This week, a disease, a compound and a cure. Simon Cotton explains more.
Some called it consumption, others the white plague. It killed the Bronte sisters and other writers including Elizabeth Barrett Browning, Franz Kafka, John Keats and George Orwell; the actress Vivien Leigh, heroine of Gone with the wind; Simon Bolivar the liberator of Colombia, Venezuela, Ecuador, Peru and Bolivia; Saint Theresa of Lisieux; and King Edward VI of England. John Calvin and Cardinal Richelieu both died of it, possibly the only thing that they had in common. And it has killed countless millions of other people over thousands of years. We know it as tuberculosis. Sadly, TB is very much with us; around one third of the world’s population is probably infected with it and it actually kills nearly 2 million people a year, mainly in the developing world. Worldwide, tuberculosis is the leading cause of death from an infectious bacterial disease.
In mediaeval times, tuberculosis of the lymph node was known as scrofula or the King’s Evil; for centuries, monarchs touched sufferers as this was believed to cure them. On March 30th 1712, the young Samuel Johnson was ‘touched’ by Queen Anne, the last British monarch to practice this custom. Following the Industrial Revolution, TB was a major cause of death in overcrowded and insanitary cities.
In the second part of the 19th century, scientists made great strides in understanding TB. First Jean-Antoine Villemin discovered that it was an infectious disease, then in 1882 Robert Koch discovered the tubercule bacillus – for this discovery he was awarded the Nobel prize in physiology or medicine in 1905. We now know that TB is caused by a bacterium, most usually Mycobacterium tuberculosis, and the search for a cure went on for many years.
Selman Waksman’s family originated in the Ukraine, but like many families around the start of the 20th century, emigrated to the United States of America. He studied at Rutgers College in New Jersey, then at the University of California, developing a lifelong interest in microorganisms living in soil, and later returning to Rutgers. In 1939 his research team started to study soil microorganisms that might exhibit antibiotic properties against pathogenic bacteria.
Albert Schatz began working for Waksman in 1942; but spend a brief stint in looking for antibiotics that could be active against penicillin-resistant bacteria. He was discharged from the Army on medical grounds in June 1943 and went back to Waksman, continuing this project. Two other researchers working in this area were William Feldman and Corwin Hinshaw, at the Mayo Clinic in Rochester, Minnesota, who were looking at antibiotics active against Mycobacterium tuberculosis, and Schatz started to look at a very virulent form of this bacterium which was supplied by Feldman. Schatz worked in a basement lab that could easily be isolated from the rest of Waksman’s laboratories in the event of the bacterium escaping.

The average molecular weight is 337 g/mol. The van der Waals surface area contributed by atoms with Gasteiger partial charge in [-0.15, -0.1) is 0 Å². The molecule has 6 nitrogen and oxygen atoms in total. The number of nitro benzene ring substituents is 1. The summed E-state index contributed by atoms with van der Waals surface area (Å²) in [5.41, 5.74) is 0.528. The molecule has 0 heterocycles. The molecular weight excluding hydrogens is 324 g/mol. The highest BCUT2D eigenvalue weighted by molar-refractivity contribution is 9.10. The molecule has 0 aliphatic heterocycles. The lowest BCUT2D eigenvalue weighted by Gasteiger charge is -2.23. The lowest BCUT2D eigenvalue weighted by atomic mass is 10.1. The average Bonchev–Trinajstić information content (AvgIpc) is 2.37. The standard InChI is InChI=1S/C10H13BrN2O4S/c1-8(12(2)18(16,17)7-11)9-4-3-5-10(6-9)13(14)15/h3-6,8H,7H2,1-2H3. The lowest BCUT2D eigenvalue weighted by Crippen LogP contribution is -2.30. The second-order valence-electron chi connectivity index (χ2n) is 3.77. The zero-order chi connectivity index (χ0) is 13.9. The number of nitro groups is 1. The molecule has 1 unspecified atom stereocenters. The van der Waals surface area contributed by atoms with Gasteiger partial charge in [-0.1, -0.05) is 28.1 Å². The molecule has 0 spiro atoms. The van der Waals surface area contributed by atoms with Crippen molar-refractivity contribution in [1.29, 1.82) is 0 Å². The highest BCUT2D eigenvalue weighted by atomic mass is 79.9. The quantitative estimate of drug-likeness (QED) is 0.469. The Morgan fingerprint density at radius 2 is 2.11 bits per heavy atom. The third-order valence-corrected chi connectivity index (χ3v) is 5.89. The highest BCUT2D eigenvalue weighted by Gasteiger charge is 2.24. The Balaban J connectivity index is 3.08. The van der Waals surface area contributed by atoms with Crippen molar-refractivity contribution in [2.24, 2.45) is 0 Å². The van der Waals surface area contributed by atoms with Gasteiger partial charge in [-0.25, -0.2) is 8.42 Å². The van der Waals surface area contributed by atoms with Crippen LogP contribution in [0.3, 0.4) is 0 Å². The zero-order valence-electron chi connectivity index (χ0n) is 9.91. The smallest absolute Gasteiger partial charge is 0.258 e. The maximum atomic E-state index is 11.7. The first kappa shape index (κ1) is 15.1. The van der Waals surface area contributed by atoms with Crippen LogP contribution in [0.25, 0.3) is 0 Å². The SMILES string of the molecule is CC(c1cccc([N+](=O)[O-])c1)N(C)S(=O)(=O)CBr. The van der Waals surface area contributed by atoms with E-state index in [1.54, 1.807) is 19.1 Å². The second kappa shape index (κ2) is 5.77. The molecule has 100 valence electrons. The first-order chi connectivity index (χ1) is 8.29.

Schatz succeeded in discovering a soil bacterium that produced an antibiotic which we know as streptomycin. Streptomycin is active against many pathogens, including Mycobacterium tuberculosis. Schatz and Waksman published their findings in 1944, reporting the activity of streptomycin against tuberculosis in test organisms, then Feldman and Hinshaw followed this up by showing that streptomycin would successfully treat tuberculosis, first in guinea pigs, then in humans. Schatz was awarded his PhD in 1945.
This is where the story starts to take a nasty turn. Schatz and Waksman were awarded a patent for streptomycin. Waksman got Schatz to sign away his rights to royalties, without telling him that he, Waksman, had an agreement with Rutgers for 20% of streptomycin royalties. When Schatz found out about this a few years later, he sued Waksman and Rutgers, and in court Schatz was acknowledged as a co-discoverer of streptomycin and was awarded a share of royalties. But in 1952, the Nobel prize in physiology or medicine was awarded to Selman A. Waksman ‘for his discovery of streptomycin, the first antibiotic effective against tuberculosis’. No mention of Schatz, or for that matter Feldman and Hinshaw.
Tuberculosis has made a comeback in recent years. This is in part due to patients not completing courses of antibiotics, so that they still carried the bacterium, even though they were partly cured, and also carried drug-resistant strains. Increased mobility across the world has helped spread it, whilst many people suffering from AIDS develop TB as a result of their weakened immune systems – TB is responsible for one quarter of HIV deaths. The search for better medicines goes on.
Tuberculosis can be a killer, but survivors’ stories are often inspiring. Take the Yorkshire cricketer Bob Appleyard. He took 200 first class wickets in the 1951 season, whilst unknowingly suffering from TB. In 1952, he was successfully treated with streptomycin, then had surgery to remove the infected part of the lung, and convalesced in 1953, so he missed two whole seasons’ play. He recovered his health, and despite reduced lung capacity, regained his form, not just getting back into the Yorkshire XI but being selected for England, helping them retain the Ashes in their tour of Australia in 1954–5. Streptomycin has saved many lives.
Birmingham University’s Simon Cotton there, with the chemistry of streptomycin. Next week, there’s more to this compound than squeaky voices.
With its full shell of two electrons, helium is armour plated against reacting. And yet we are going to consider a helium compound, a molecule that could have a very ancient pedigree, helium hydride.
And Brian Clegg explains how this compound can be formed in next week’s Chemistry in its Element. Until then, thank you for listening, I’m Meera Senthilingam.
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